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Abner Mares joins the Fight for Humane Treatment of Immigrant Families

Posted on 06/25/2018

By Eric Lunger

Abner Mares, a former three-division world champion, might be best known for his two excellent bouts with rival Leo Santa Cruz. Mares lost both fights, first by majority and then by unanimous decision. But this week, Mares posted a win in moral courage.

An immigrant himself from Guadalajara, Mexico, Mares now resides in California and is on track to become a United States citizen in 2019. He released a statement last week that read in part:

I came to the United States from Mexico at age 7. I came here without the proper papers and didn’t speak English. Like so many women before her, my mother brought my brother, sister, and myself here for a better life. Life wasn’t easy, and we watched her work three jobs… Now as an American resident who will become an American citizen in 2019, as a father, a son, and a brother, it breaks my heart to see and hear of the forced separation of parents from their children at the borders.

Immigration is a complex issue, to be sure, and there are no simple solutions. But it is equally true that the one thing all people want, ultimately, is a chance to provide a better future for their children. That part is simple. People come to the United States because it is a land of opportunity, where hard work and a dream can be the foundation of a better future. Mares continued:

What is happening at the borders of this country, of MY country, is simply inhuman. I am an example of the American and Mexican dreams combined, the North American dream. I have a successful career in boxing and a successful business in the United States and Mexico that employs both American and Mexican citizens. I am lucky enough to have a loving family that is happy, heathy, and together.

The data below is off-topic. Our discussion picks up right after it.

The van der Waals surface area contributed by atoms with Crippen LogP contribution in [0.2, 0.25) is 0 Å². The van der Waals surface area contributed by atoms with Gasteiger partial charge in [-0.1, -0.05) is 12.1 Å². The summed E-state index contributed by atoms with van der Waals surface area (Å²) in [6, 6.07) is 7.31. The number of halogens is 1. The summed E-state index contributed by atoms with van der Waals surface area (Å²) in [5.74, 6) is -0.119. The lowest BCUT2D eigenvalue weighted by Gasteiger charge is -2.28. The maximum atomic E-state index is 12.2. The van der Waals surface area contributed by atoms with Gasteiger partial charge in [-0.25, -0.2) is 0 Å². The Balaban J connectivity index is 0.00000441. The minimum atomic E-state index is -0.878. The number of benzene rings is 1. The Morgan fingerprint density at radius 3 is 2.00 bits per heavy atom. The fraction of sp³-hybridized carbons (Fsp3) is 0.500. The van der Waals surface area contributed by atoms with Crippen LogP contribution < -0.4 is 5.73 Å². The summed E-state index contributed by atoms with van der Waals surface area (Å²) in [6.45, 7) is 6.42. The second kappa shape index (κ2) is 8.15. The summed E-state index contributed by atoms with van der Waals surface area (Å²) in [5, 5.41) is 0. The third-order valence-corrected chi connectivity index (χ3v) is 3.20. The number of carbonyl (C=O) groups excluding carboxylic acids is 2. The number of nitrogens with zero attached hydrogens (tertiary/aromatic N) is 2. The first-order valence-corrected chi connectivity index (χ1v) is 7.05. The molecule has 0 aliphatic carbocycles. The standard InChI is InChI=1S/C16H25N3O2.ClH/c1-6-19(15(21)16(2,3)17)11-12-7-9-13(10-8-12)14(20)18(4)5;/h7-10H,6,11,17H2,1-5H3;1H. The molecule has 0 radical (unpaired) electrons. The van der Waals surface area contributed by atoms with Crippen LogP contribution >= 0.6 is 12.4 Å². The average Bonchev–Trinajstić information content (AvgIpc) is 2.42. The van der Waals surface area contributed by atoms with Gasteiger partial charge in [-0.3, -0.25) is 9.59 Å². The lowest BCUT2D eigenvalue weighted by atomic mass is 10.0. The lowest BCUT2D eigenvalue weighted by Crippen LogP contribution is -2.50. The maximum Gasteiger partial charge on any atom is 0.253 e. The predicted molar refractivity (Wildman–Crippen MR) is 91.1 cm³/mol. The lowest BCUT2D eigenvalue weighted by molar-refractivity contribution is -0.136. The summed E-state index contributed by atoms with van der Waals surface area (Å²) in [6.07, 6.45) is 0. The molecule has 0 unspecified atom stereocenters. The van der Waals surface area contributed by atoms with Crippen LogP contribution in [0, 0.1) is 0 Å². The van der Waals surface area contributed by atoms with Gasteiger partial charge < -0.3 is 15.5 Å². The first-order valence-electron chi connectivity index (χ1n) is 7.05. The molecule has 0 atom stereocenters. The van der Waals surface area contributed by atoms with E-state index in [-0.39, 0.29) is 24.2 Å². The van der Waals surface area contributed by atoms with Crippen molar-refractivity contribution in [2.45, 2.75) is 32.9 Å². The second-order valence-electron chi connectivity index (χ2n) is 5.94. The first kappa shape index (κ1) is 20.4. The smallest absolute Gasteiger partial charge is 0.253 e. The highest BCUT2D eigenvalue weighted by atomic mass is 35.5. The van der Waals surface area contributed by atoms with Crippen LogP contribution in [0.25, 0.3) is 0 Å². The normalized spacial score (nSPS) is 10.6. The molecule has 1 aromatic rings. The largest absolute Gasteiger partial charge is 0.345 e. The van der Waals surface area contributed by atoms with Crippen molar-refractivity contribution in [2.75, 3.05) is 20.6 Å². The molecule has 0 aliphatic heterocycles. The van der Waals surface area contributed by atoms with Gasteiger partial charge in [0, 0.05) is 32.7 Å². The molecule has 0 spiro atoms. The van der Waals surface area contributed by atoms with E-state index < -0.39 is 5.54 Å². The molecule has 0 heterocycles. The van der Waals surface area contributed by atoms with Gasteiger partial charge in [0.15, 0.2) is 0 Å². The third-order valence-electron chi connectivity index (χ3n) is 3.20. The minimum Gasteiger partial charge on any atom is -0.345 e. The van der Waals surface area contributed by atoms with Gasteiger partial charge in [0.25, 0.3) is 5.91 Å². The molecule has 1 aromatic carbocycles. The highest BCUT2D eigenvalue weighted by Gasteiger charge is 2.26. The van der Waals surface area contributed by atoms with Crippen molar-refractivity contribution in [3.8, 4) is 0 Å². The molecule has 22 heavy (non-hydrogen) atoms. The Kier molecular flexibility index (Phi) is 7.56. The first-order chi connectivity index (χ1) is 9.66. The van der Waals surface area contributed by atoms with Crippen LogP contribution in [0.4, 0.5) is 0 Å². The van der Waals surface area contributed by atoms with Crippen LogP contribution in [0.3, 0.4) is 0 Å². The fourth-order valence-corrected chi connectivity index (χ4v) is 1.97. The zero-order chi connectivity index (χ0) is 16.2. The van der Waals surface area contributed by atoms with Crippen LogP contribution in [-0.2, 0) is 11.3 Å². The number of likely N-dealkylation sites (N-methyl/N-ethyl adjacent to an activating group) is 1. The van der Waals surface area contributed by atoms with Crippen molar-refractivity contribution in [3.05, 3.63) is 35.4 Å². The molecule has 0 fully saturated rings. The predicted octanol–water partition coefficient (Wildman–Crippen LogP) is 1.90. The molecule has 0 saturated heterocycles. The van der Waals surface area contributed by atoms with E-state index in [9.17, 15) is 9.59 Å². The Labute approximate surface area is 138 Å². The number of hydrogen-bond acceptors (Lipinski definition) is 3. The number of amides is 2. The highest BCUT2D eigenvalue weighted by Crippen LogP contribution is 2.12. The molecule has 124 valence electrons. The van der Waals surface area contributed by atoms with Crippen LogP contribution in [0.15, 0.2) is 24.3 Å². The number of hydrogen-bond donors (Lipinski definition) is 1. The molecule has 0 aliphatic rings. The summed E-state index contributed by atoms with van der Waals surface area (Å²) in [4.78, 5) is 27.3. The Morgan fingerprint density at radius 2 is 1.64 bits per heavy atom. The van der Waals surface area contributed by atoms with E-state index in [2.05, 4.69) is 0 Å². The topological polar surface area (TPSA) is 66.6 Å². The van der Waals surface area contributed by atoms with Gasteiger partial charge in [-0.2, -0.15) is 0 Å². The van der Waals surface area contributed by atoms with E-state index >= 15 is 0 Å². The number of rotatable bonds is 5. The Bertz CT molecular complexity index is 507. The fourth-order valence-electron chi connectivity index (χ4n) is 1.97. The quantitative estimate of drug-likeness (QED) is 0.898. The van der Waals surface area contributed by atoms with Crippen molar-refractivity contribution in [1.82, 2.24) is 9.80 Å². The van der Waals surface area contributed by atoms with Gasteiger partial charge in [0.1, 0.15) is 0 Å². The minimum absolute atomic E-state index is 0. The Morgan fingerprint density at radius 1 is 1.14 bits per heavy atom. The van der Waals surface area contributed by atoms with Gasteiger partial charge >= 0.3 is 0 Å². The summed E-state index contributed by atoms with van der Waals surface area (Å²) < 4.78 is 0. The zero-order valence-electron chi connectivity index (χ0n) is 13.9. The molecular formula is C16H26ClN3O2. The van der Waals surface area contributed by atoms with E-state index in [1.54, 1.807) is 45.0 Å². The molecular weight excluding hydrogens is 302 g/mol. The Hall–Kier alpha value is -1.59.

Normally I find political symbolism in sport to be trite or superficial as, for example in the smarmy and overblown emotional “patriotism” that the NFL markets. I also think it is unfair for society to demand that athletes stand for some idea or that they are held to some simplistic, one dimensional standard. I loved when Charles Barkley said, many years ago, “I’m a basketball player — your role model should be your dad,” or something to that effect.

But there are rare times when sports, politics, and culture come together to encapsulate the Zeitgeist in a way that ordinary politics or polemics cannot: Jesse Owen in 1936 defying the absurd racist doctrines of the Nazi party; Muhammed Ali refusing induction into the army to protest American conduct in the Vietnam war; and Colin Kaepernick making a principled demonstration against continued police violence against African-Americans.

It takes courage to step through the ropes into a professional boxing ring; it takes another type of courage to speak out against injustice. For a man who makes his living with his fists, Abner Mares found a voice that all Americans can be proud of.

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